Bend Avoids Real Estate’s Bursting Bubble
Jul 06,2006 00:00 by K_Guice

Sales of existing homes nationwide experienced a minor decline in May with home prices rising to near normal rates, according to the National Association of Realtors (NAR).

Total existing-home sales – including single-family, townhomes, condominiums and co-ops – eased 1.2 percent to a seasonally adjusted annual rate of 6.67 million units in May from a pace of 6.75 million in April, and were 6.6 percent below the 7.14 million-unit level in May 2005.

“There’s now a clear pattern of slower home-sales activity in many higher cost markets, which are more sensitive to rises in interest rates, and higher home sales in moderately priced areas which have experienced job growth,” said David Lereah, NAR’s chief economist.  “Although mortgage interest rates remain historically low, the uptrend in interest rates this year is affecting those buyers who are at the margins of affordability.”


Photo by Bend Weekly 

In Bend, realtors say while there has been a moderate slowdown the market is still thriving.  According to realtor David Foster’s market and trends reports at, “As of the end of May 2006 the market indicators are mixed, but clearly the real estate bubble has not burst in Bend.”

Karen Milne, a realtor in Bend who has lived in the area for 25 years, agrees.  “The market is still very good,” she said.  “We are still hanging in there, still going up.  We just have a lot more inventory and a lot of new home construction,” Milne added.

Across the nation, total housing inventory levels rose 5.5 percent at the end of May to 3.6 million existing homes available for sale, which represents a 6.5-month supply at the current sales pace.

NAR President Thomas M. Stevens said it’s important to keep the current market in perspective. “We didn’t break the 6-million sales barrier until 2003, so the current level of home sales is still pretty healthy by historic standards,” he said.

“Housing is continuing to support the overall economy by providing a sound foundation for other sectors to grow – the normalization that is taking place in the housing market is good for the long-term health of the industry,” Stevens added.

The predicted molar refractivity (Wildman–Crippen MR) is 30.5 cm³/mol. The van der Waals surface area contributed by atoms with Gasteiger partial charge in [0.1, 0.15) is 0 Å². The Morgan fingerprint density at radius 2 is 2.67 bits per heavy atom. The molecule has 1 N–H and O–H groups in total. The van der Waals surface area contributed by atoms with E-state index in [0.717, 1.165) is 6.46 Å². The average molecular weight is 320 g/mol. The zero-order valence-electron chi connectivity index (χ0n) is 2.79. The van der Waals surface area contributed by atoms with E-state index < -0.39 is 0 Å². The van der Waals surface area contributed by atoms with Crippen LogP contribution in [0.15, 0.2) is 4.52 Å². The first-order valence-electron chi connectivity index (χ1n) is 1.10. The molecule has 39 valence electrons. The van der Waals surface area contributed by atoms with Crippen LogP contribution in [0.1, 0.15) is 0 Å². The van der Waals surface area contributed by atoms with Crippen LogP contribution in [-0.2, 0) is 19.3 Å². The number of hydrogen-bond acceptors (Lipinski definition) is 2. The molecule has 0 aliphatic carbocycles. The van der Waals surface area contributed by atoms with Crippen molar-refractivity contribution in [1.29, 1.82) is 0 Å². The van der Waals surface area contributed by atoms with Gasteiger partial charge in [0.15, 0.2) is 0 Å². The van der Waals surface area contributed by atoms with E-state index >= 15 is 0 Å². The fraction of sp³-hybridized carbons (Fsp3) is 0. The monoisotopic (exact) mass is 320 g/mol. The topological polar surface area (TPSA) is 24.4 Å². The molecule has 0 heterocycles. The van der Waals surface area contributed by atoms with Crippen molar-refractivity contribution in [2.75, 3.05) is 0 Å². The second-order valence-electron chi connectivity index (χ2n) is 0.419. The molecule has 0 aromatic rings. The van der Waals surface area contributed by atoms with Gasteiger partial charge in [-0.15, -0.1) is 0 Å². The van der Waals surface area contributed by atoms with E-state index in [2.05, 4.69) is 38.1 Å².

While total sales have dropped 12 percent in units sold, the average sales price has actually increase 17 percent year to date (YTD). 

“With 115 percent more homes on less than an acre available than at the first of the year, buyers certainly have more homes to pick from. However after dipping slightly last month, the median list price of homes increased from $452,775 to $458,000 while the average continued to drop from $610,943 to $588,733,” Foster wrote on his site. 

“With the average and median list prices up almost $64,000 and $44,000 since the first of the year, sellers are clearly hoping that buyers will pay more this year than in 2005,” according to Foster.

The national median existing-home price for all housing types was $230,000 in May, up 6 percent from May 2005 when the median was $217,000.

The median is a typical market price where half of the homes sold for more and half sold for less. “Overall price appreciation has returned to normal levels as the supply of homes on the market has risen to a balanced range,” Lereah said.

“At this point the market indicators and forces are sending a mixed signal. While sale prices continue to increase, the number of properties sold has decreased,” Foster writes. 

“While inventory has increased, this is the time of year for seasonal peaks as we enter the summer selling season. Sellers remember the seller's market of 2005 and are always more optimistic about getting their best price, than they are by the end of the summer,” he adds.

Meanwhile, Foster report shows that buyers have less purchasing power with higher interest rates and have listened to all the national and local news of a softening or bubble bursting market, and have become more tentative and cautious.

According to Freddie Mac, the national average commitment rate for a 30-year, conventional, fixed-rate mortgage was 6.6 percent in May, up from 6.51 percent in April; the rate was 5.72 percent in May 2005.

Milne says interest rates are still great.  “As far as the interest rates, they really haven’t gone up much since the beginning of the year,” she said.  What has been effected for some buyers are second home mortgages, not primary home financing.

So, is Bend’s bubble heading towards a future burst?  “It does appear and feel to me that the market is softening as expected and there will be no "bubble burst", but this will be more clear by mid-summer,” according to

For anyone wanted to sell this year, they will need to be more careful and competitive in choosing a list price.

As buyers have more homes to choose from, become more discriminating and reluctant or simply unable to afford the higher prices; people may not have to pay full price.  In fact, they may find better prices by the end of the summer.  Either way, buyers can still be assured of long-term investment value, according to Foster's report.

“It’s good for buyers,” Milne said.  “And it’s good for people to have a little more to choose from.”

So, does that mean the seller’s market is over?  According to market statistics for Bend, Foster writes that the numbers seem to indicate it has for some price ranges but says only the numbers with time will tell.